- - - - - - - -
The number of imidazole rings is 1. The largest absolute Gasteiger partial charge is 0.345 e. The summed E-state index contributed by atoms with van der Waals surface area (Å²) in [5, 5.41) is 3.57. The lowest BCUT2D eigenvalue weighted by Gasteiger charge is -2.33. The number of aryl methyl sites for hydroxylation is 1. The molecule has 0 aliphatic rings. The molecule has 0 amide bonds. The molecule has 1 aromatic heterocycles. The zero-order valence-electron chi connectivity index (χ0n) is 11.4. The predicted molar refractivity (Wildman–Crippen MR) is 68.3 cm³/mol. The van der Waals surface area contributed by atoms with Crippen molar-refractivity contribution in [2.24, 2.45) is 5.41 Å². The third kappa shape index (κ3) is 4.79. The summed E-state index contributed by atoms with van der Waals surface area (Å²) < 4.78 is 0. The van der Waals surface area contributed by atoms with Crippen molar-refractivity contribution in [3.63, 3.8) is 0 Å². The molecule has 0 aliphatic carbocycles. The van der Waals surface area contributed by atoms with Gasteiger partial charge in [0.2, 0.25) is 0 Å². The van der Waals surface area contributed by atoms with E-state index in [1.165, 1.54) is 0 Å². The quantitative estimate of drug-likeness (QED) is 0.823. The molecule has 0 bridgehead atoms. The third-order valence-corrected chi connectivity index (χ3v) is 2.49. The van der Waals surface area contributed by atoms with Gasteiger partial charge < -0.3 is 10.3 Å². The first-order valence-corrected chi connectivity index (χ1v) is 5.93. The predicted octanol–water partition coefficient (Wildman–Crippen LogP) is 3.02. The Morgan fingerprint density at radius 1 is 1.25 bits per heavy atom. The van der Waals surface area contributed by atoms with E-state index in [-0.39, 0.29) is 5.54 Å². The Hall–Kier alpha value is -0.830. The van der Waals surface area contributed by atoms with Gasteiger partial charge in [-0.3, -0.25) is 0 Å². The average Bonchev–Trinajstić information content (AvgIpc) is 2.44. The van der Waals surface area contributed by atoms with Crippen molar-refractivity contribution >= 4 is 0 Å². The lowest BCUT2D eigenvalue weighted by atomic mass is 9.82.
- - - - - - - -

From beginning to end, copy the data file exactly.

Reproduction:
The number of imidazole rings is 1. The largest absolute Gasteiger partial charge is 0.345 e. The summed E-state index contributed by atoms with van der Waals surface area (Å²) in [5, 5.41) is 3.57. The lowest BCUT2D eigenvalue weighted by Gasteiger charge is -2.33. The number of aryl methyl sites for hydroxylation is 1. The molecule has 0 aliphatic rings. The molecule has 0 amide bonds. The molecule has 1 aromatic heterocycles. The zero-order valence-electron chi connectivity index (χ0n) is 11.4. The predicted molar refractivity (Wildman–Crippen MR) is 68.3 cm³/mol. The van der Waals surface area contributed by atoms with Crippen molar-refractivity contribution in [2.24, 2.45) is 5.41 Å². The third kappa shape index (κ3) is 4.79. The summed E-state index contributed by atoms with van der Waals surface area (Å²) < 4.78 is 0. The van der Waals surface area contributed by atoms with Crippen molar-refractivity contribution in [3.63, 3.8) is 0 Å². The molecule has 0 aliphatic carbocycles. The van der Waals surface area contributed by atoms with Gasteiger partial charge in [0.2, 0.25) is 0 Å². The van der Waals surface area contributed by atoms with E-state index in [1.165, 1.54) is 0 Å². The quantitative estimate of drug-likeness (QED) is 0.823. The molecule has 0 bridgehead atoms. The third-order valence-corrected chi connectivity index (χ3v) is 2.49. The van der Waals surface area contributed by atoms with Gasteiger partial charge < -0.3 is 10.3 Å². The first-order valence-corrected chi connectivity index (χ1v) is 5.93. The predicted octanol–water partition coefficient (Wildman–Crippen LogP) is 3.02. The Morgan fingerprint density at radius 1 is 1.25 bits per heavy atom. The van der Waals surface area contributed by atoms with E-state index in [-0.39, 0.29) is 5.54 Å². The Hall–Kier alpha value is -0.830. The van der Waals surface area contributed by atoms with Gasteiger partial charge in [-0.3, -0.25) is 0 Å². The average Bonchev–Trinajstić information content (AvgIpc) is 2.44. The van der Waals surface area contributed by atoms with Crippen molar-refractivity contribution >= 4 is 0 Å². The lowest BCUT2D eigenvalue weighted by atomic mass is 9.82.